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Housing Is Working Group 2022-2023 Calendar

Join the Housing Is Working Group to discuss special topics related to cross-sector initiatives and programmatic considerations particularly focused on the intersections of housing, health, and education.

This year’s public webinars cover topics such as environmental resiliency, Medicaid redetermination, and digital equity!

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Elements of a Successful Partnership

With generous support from the MacArthur Foundation, CLPHA developed an in-depth report on regional housing-education collaborations taking place at housing authorities across the Pacific-Northwest.

Read the Multimedia Report
 
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Video
Community:
Jun 17, 2022
The Low Income Investment Fund (LIIF) will moderate a unique cross-sector panel of housing and early care and education (ECE) experts on strategies and best practices for co-locating ECE facilities within affordable housing developments. Discussion of specific financing techniques and site design considerations from existing co-located facilities will provide attendees lessons on policy and programmatic changes needed to incentivize co-location. Panelists include innovators in affordable housing development, government and public sectors, early care and education operations, and community development finance.

Authored by:
Topics: Advocacy, Broadband, Child welfare, CLPHA, Family engagement, Food insecurity, Health, Housing, Legislation & Policy, Low-income, Nutrition, School-readiness, Supportive housing, Sustainability
Shared by Karina George on Jun 17, 2022

CLPHA Housing Is Summit 2022: Meeting Families' Needs Including Child Care in Housing Developments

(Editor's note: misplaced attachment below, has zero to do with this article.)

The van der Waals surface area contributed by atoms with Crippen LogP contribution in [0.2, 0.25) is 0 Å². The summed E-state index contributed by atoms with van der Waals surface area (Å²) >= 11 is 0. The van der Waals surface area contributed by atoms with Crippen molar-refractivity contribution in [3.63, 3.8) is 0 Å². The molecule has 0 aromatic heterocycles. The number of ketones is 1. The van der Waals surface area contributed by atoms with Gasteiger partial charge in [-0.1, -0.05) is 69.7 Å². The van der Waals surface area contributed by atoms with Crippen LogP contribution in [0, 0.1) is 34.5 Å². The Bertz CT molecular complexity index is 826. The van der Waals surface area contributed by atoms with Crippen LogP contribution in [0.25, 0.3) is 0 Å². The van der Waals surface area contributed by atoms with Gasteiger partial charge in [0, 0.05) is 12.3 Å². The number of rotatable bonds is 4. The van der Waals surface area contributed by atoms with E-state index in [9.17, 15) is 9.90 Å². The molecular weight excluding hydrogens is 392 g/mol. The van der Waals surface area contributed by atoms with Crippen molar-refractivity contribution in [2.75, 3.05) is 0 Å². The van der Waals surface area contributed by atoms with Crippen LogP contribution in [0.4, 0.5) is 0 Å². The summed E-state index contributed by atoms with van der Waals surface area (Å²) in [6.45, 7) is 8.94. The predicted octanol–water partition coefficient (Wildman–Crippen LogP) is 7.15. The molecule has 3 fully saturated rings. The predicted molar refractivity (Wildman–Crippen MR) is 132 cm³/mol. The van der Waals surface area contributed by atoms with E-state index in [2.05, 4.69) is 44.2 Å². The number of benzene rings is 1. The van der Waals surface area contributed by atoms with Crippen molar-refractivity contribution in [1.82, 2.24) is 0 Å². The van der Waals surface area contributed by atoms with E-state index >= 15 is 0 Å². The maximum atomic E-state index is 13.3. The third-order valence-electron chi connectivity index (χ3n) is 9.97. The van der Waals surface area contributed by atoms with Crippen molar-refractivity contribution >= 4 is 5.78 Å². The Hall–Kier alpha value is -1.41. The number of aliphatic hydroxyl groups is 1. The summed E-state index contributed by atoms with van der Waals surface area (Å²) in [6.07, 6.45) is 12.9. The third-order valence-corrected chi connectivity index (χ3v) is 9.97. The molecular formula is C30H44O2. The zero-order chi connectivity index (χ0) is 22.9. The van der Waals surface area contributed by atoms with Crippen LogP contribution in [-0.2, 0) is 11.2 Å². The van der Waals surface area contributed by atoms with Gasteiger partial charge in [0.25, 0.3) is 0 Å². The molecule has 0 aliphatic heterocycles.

Video
Jun 17, 2022
The Low Income Investment Fund (LIIF) will moderate a unique cross-sector panel of housing and early care and education (ECE) experts on strategies and best practices for co-locating ECE facilities within affordable housing developments.
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News Article
Community:
Jun 5, 2019
Patients are dealing with stress related to the social determinants of health, including stable housing, food security, and adequate transportation.

Authored by: Jessica Kent for Health IT Analytics
Topics: Food insecurity, Health, Housing, Low-income, Nutrition, Transportation
Shared by Housing Is on Jun 11, 2019
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News Article
Community:
May 1, 2019
The U.S. economy is enjoying nearly a decade of expansion since the Great Recession. Yet food insecurity -- a lack of money or resources to secure enough to eat -- still grips almost one in eight Americans. That's roughly 40 million people. While slowly improving, that figure remains stubbornly higher than before the recession, when more than one in 10 U.S. residents had difficulty knowing when and how they might eat next, according to data from the U.S. Department of Agriculture.

Authored by: Rachel Layne for CBS News
Topics: Food insecurity, Health, Low-income, Nutrition
Shared by Housing Is on May 6, 2019
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News Article
Community:
Feb 28, 2019
Child poverty in the U.S. could be cut in half over the next 10 years with a few simple steps, according to a new report from the National Academies of Sciences, Engineering and Medicine. The cost would be high — at least $90 billion a year. But the National Academies report warns that the price of not doing anything would be far greater.

Authored by: Pam Fessler for NPR
Topics: Child welfare, Criminal justice, Early childhood, Education, Food insecurity, Funding, Health, Immigrants, Legislation & Policy, Low-income, Nutrition, Racial inequalities